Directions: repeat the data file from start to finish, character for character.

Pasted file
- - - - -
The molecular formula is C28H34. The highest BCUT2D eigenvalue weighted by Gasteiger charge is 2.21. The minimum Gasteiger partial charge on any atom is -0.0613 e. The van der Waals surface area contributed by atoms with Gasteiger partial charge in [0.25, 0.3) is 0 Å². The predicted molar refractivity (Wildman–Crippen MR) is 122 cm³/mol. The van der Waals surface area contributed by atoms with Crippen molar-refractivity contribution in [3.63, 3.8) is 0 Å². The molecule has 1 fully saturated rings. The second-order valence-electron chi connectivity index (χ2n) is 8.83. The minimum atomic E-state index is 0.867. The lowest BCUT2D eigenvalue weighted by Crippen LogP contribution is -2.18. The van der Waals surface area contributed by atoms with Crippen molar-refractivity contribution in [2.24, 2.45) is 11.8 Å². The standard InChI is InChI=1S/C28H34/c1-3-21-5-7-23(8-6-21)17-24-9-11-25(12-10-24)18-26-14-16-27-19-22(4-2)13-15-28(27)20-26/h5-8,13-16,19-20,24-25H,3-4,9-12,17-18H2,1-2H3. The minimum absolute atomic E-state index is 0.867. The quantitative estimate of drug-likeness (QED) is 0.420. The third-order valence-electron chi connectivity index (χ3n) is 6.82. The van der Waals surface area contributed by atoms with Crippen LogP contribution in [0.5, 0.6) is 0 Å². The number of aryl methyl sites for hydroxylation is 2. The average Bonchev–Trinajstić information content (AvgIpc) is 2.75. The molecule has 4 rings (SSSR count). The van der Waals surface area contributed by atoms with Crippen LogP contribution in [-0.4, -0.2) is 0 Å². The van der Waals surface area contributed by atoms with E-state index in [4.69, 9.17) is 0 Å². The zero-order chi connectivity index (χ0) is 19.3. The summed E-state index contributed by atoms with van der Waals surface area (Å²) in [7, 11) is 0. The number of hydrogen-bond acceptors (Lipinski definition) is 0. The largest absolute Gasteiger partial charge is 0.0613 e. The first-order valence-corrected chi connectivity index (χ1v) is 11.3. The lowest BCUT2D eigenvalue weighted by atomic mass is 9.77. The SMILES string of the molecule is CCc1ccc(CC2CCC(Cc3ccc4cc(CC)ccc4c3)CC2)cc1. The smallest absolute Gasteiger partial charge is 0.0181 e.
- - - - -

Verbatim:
The molecular formula is C28H34. The highest BCUT2D eigenvalue weighted by Gasteiger charge is 2.21. The minimum Gasteiger partial charge on any atom is -0.0613 e. The van der Waals surface area contributed by atoms with Gasteiger partial charge in [0.25, 0.3) is 0 Å². The predicted molar refractivity (Wildman–Crippen MR) is 122 cm³/mol. The van der Waals surface area contributed by atoms with Crippen molar-refractivity contribution in [3.63, 3.8) is 0 Å². The molecule has 1 fully saturated rings. The second-order valence-electron chi connectivity index (χ2n) is 8.83. The minimum atomic E-state index is 0.867. The lowest BCUT2D eigenvalue weighted by Crippen LogP contribution is -2.18. The van der Waals surface area contributed by atoms with Crippen molar-refractivity contribution in [2.24, 2.45) is 11.8 Å². The standard InChI is InChI=1S/C28H34/c1-3-21-5-7-23(8-6-21)17-24-9-11-25(12-10-24)18-26-14-16-27-19-22(4-2)13-15-28(27)20-26/h5-8,13-16,19-20,24-25H,3-4,9-12,17-18H2,1-2H3. The minimum absolute atomic E-state index is 0.867. The quantitative estimate of drug-likeness (QED) is 0.420. The third-order valence-electron chi connectivity index (χ3n) is 6.82. The van der Waals surface area contributed by atoms with Crippen LogP contribution in [0.5, 0.6) is 0 Å². The number of aryl methyl sites for hydroxylation is 2. The average Bonchev–Trinajstić information content (AvgIpc) is 2.75. The molecule has 4 rings (SSSR count). The van der Waals surface area contributed by atoms with Crippen LogP contribution in [-0.4, -0.2) is 0 Å². The van der Waals surface area contributed by atoms with E-state index in [4.69, 9.17) is 0 Å². The zero-order chi connectivity index (χ0) is 19.3. The summed E-state index contributed by atoms with van der Waals surface area (Å²) in [7, 11) is 0. The number of hydrogen-bond acceptors (Lipinski definition) is 0. The largest absolute Gasteiger partial charge is 0.0613 e. The first-order valence-corrected chi connectivity index (χ1v) is 11.3. The lowest BCUT2D eigenvalue weighted by atomic mass is 9.77. The SMILES string of the molecule is CCc1ccc(CC2CCC(Cc3ccc4cc(CC)ccc4c3)CC2)cc1. The smallest absolute Gasteiger partial charge is 0.0181 e.